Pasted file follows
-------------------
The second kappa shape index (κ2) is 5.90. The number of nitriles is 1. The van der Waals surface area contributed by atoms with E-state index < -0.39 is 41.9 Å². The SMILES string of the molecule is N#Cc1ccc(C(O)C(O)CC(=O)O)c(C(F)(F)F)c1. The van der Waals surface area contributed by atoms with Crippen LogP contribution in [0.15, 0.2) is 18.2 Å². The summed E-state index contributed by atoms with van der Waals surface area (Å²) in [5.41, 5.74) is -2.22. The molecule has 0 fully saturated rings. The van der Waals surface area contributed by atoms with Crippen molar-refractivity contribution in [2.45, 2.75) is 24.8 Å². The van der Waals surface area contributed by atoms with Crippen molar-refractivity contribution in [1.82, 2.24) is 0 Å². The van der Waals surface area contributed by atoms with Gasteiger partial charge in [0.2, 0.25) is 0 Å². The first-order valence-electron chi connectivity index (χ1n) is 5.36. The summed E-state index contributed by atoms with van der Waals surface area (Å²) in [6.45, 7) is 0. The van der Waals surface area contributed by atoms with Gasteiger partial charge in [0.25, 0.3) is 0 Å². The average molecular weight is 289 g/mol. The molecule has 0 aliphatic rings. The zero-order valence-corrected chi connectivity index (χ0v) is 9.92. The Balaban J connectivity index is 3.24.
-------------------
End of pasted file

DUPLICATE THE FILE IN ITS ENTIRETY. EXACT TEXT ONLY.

The second kappa shape index (κ2) is 5.90. The number of nitriles is 1. The van der Waals surface area contributed by atoms with E-state index < -0.39 is 41.9 Å². The SMILES string of the molecule is N#Cc1ccc(C(O)C(O)CC(=O)O)c(C(F)(F)F)c1. The van der Waals surface area contributed by atoms with Crippen LogP contribution in [0.15, 0.2) is 18.2 Å². The summed E-state index contributed by atoms with van der Waals surface area (Å²) in [5.41, 5.74) is -2.22. The molecule has 0 fully saturated rings. The van der Waals surface area contributed by atoms with Crippen molar-refractivity contribution in [2.45, 2.75) is 24.8 Å². The van der Waals surface area contributed by atoms with Crippen molar-refractivity contribution in [1.82, 2.24) is 0 Å². The van der Waals surface area contributed by atoms with Gasteiger partial charge in [0.2, 0.25) is 0 Å². The first-order valence-electron chi connectivity index (χ1n) is 5.36. The summed E-state index contributed by atoms with van der Waals surface area (Å²) in [6.45, 7) is 0. The van der Waals surface area contributed by atoms with Gasteiger partial charge in [0.25, 0.3) is 0 Å². The average molecular weight is 289 g/mol. The molecule has 0 aliphatic rings. The zero-order valence-corrected chi connectivity index (χ0v) is 9.92. The Balaban J connectivity index is 3.24.